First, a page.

Downtown Sacramento’s homeless population is down 40% in recent months, report says
The number of homeless people sleeping outdoors in downtown Sacramento has decreased by 40% in the past five months, according to a recent monthly census from a nonprofit business group.
The Downtown Sacramento Partnership in its census for February counted 120 unhoused people sleeping on the streets downtown, a decrease from 200 in September 2022.
The reduction has likely resulted from a combination of harsh winter weather, major downtown events and an increase in outreach efforts since the middle of last year, city and nonprofit officials said.
In June, city workers with the Department of Community Response began working in tandem with the Downtown Sacramento Partnership by deploying outreach teams downtown to assist those experiencing homelessness.
Those teams brought 43 people into shelters during the first six months, the nonprofit said, which would work out to just over half of the 80 who made their way off the downtown streets in recent months.
The teams also have provided other services to more than 500 other unhoused people living downtown, according to a news release.
“We are far from done, obviously, but people have asked, ‘Can the strategies we’ve employed ... can this really make a difference?’” Mayor Darrell Steinberg said in an interview. “And in one of the most important economic sectors of our entire region, downtown, we are seeing a real decrease.
“We have to continue that, and we have to continue applying the same approaches throughout the city.”
The recent report comes from the Downtown Sacramento Partnership and was not a city-commissioned report, Steinberg said.
Of the 40% decline, it’s not clear what portion may have moved to other parts of the city or county. But the mayor said there have not been any major enforcement actions on the downtown grid during the past six months.
Steinberg acknowledged that there remains much more work to be done on homelessness.
“It’s not gonna be fast,” he said.
City and county government leaders in December announced a legally binding pact, committing to open more shelter beds, build a new behavioral health center downtown and direct additional outreach teams to visit Sacramento homeless encampments.
The city and county have about 2,300 shelter beds in total, but all are typically full.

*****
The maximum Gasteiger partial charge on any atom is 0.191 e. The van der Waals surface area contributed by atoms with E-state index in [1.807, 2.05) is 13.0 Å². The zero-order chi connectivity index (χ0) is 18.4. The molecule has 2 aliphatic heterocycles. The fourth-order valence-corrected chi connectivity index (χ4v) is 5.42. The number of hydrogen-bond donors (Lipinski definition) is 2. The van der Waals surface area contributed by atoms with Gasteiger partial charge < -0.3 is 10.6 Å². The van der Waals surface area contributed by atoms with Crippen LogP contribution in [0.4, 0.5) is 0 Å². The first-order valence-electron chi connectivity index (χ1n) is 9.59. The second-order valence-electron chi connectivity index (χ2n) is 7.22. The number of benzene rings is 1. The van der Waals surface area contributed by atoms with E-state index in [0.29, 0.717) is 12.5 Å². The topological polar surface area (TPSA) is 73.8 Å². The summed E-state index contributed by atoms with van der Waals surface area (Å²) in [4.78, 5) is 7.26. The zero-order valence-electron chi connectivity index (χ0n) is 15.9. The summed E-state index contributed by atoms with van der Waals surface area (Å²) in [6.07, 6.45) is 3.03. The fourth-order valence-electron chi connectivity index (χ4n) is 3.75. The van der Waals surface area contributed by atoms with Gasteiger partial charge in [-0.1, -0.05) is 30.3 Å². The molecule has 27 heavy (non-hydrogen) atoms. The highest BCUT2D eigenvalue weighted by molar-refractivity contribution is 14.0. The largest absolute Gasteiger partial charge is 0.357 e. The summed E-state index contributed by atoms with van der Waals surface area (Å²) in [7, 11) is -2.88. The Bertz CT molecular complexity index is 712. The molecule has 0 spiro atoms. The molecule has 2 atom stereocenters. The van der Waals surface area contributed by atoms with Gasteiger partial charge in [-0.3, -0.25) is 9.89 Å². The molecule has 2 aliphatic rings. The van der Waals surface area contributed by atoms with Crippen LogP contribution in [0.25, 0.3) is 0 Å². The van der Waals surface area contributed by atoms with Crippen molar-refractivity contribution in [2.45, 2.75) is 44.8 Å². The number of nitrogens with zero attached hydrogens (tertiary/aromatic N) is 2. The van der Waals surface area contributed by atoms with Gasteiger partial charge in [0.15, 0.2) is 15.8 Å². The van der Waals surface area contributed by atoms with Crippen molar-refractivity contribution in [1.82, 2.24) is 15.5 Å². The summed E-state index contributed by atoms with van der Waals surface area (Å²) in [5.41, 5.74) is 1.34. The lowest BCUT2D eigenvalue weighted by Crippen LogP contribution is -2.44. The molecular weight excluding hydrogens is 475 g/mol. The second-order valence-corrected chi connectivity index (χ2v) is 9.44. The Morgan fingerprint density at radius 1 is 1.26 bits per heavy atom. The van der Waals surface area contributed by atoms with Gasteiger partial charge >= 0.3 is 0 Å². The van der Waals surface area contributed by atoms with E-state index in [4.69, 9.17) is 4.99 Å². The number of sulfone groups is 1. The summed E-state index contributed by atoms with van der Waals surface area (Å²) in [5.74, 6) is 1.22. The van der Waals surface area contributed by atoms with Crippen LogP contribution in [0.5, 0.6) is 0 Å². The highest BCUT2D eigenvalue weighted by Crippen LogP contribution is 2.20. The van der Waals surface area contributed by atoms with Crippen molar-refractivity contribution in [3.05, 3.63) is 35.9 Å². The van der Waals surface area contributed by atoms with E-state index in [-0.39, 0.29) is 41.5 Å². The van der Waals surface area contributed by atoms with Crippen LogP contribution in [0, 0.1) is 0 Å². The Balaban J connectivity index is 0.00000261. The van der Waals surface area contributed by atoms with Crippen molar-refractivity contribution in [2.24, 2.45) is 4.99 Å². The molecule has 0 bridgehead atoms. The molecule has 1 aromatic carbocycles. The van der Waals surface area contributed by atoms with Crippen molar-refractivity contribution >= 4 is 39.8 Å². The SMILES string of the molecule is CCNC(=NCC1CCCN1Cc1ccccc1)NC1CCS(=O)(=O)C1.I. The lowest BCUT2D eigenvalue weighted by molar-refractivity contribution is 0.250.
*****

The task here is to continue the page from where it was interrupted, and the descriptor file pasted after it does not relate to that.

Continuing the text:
The city’s last federally mandated point-in-time homeless count, released last June, revealed that there were an estimated 9,300 people experiencing homelessness any given night, up from about 5,600 in early 2019. Canvassing for the 2022 point-in-time count happened in February.
Other recent developments in the city and county also have prompted concern about the homelessness crisis.
Sacramento Self-Help Housing, a nonprofit, voted earlier this month to close down after contracts with Sacramento County expired and were not renewed. The closure could lead to more than 560 formerly homeless residents returning to the streets by the end of June.
In February, the city announced plans to open 15 trailers to house homeless residents — but the city also has had nearly 100 trailers and tiny homes vacant for nearly two years, The Sacramento Bee reported last month.
Steinberg has lauded California Gov. Gavin Newsom’s gift of 350 new tiny homes, announced earlier this month.
The downtown outreach teams started to focus additional efforts in early 2023 on the W-X corridor of Highway 50, Steinberg said, dedicating three teams to that area. That stretch is not included in the Downtown Sacramento Partnership’s monthly census counts.
“What this represents is hope, and it says to me that the foundation that we have been laying ... has the prospect, has the potential of making an even larger difference,” Steinberg said.
Is Downtown Sacramento ‘coming back?’
The mayor also credited the recent reduction in downtown homelessness to what he said has been an economic rebound in the district.
He cited the Kings’ winning ways this NBA season, NCAA March Madness games being hosted at Golden 1 Center earlier this month, the rebranded Old Sacramento Waterfront area, parades and other celebrations as boosts to downtown economy and its businesses.
The Downtown Sacramento Partnership said that as of late March, 4.7 million people “had visited, worked or lived in downtown so far in 2023,” up from 3.9 million for the same period in 2022 for a 21% increase.
“It’s coming back,” Steinberg said.